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Xu Bing on the Development of CUHK Postgraduate Student Association

Xu Bing
President, Postgraduate Student Association of CUHK (CUPSA)

Please tell us about your background. Why did you choose to study at CUHK?

I came from Weifang, Shandong Province, where I had studied for all the years before coming here. My parents wanted me to receive a diverse education in a global city like Hong Kong. I didn't know much about CUHK but I was attracted to Hong Kong. I was admitted to the Mathematics and Information Engineering Double Degree Programme in 2008.

Why did you choose to pursue doctoral studies here?

I was a research assistant of Prof. Lam Wai of the Department of Systems Engineering and Engineering Management in Year 3 and worked with PhD students on the studies of artificial intelligence and machine learning. I was fascinated by the topic and devoted all my energies to it. It's also the theme of my final year project. My research ability was recognized by my teachers. Since I am interested in research and not yet prepared to work, I decided to stay for the PhD Programme in Information Engineering.

What do you think of Hong Kong's research environment?

I find that the salary, research ethics, funding, and facilities are decent. There is not much interference from outside which allows me to focus on research. But if you plan on taking the research path after graduation, there aren't many jobs available whether academic or non-academic. In other words, Master or doctorate graduates do not seem to have an edge over undergraduates. This is not beneficial to the sustainable development of Hong Kong's scientific research.

What's the greatest benefit you got from studying in CUHK?

The University's free, open and diverse environment offers many opportunities for creating knowledge. As the president of CUPSA, my vision and social network are widened, and my competence enhanced. The work of a student association is similar to that of an enterprise. We have total autonomy, but we also have to grapple with problems ourselves. You can't imagine what you learn through the process.

How is your university life? Any unforgettable experiences?

My university life is rather simple, focusing on exploring different modes of learning and research. A relatively unforgettable experience took place in Year 3—I decided to challenge myself by taking eight courses with a total of 21 credits and working as a research assistant. It pushed my time management skills to the limit. Tough but most rewarding and fulfilling.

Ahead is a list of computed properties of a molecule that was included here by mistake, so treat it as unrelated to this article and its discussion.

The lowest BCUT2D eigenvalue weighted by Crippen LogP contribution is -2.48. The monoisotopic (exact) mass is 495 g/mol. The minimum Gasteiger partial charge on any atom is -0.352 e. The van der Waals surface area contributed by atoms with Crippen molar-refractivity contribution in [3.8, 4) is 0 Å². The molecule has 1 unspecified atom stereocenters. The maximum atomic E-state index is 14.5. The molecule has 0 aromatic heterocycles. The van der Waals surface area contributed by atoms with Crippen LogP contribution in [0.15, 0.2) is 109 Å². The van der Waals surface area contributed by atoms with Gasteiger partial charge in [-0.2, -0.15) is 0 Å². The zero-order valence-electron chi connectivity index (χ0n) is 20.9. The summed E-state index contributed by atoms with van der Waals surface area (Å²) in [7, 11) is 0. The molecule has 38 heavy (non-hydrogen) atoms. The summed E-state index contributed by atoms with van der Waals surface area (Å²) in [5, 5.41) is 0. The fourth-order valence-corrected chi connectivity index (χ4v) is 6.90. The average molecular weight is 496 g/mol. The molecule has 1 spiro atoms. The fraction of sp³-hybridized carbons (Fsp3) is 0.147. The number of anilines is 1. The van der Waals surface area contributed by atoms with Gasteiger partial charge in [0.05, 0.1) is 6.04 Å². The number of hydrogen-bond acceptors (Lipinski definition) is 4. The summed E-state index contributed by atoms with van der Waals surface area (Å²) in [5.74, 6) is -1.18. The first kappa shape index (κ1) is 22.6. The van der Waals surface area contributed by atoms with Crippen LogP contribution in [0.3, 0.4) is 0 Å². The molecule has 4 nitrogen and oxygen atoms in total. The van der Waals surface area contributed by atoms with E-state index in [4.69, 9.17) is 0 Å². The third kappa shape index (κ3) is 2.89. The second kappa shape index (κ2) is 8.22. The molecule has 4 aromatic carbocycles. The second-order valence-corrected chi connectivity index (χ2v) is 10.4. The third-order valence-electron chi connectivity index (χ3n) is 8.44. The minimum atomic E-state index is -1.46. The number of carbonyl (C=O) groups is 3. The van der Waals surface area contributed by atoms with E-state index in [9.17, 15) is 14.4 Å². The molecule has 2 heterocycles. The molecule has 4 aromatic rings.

Please tell us about the CUPSA. How many members are there? What are the activities being organized?

Established in 1997, the CUPSA strives to promote the welfare of some 13,000 postgraduate students, and facilitate communication with the University. We have over 5,400 members and the number is increasing as we speak. Students register for CUPSA on a voluntary basis either online or by visiting our office. Our activities are divided into four categories: i. recreation and sports; ii. career services such as career talks, company visits, mock interviews; iii. orientation and graduation activities; iv. exchange activities. We established the Asia-Pacific Alliance of Postgraduate Student Associations recently and organized a five-day inauguration ceremony and the first annual forum which invited representatives from postgraduate student unions from universities in Hong Kong, Macau, mainland China, Taiwan, Malaysia and Singapore to attend. CUPSA organizes over a hundred activities annually and there are activities every week.

Postgraduate students all have different class-times and research schedules. How do you organize and mobilize them?

We rely on some 300 officers to promote and encourage their classmates and friends to join the association. We utilize platforms including e-mail, Facebook, Weibo to communicate with members. These tools are very effective. Shortly after an announcement of an activity is released, we receive hundreds of enrolment requests.

What is the major difficulty in organizing activities?

Funding. Most of our funding comes from membership fees. On top of that, we receive subsidy from the University and a bit of sponsorship. The CUPSA has 26 clubs, a growing membership, and organizes a large number of activities. Therefore we have to do our very best to save costs.

What would you like to do for your members?

CUPSA is still in its infancy and there is huge potential for development. Taking up the presidency is challenging and I like to serve the postgraduate student community. In fact, the CUPSA has grown considerably over the past year in terms of the number and composition of members, the number and scale of activities, members' welfare, communication and exchange both inside and outside campus.

Any plans for the future?

I'll step down from the presidency in December but I'll take time to advise the succeeding cabinet on CUPSA's development. After graduating in 2016, I plan to work or start a business venture in Hong Kong. Having gone through the presidency of the CUPSA, I am well-prepared to enter society and a new stage of life.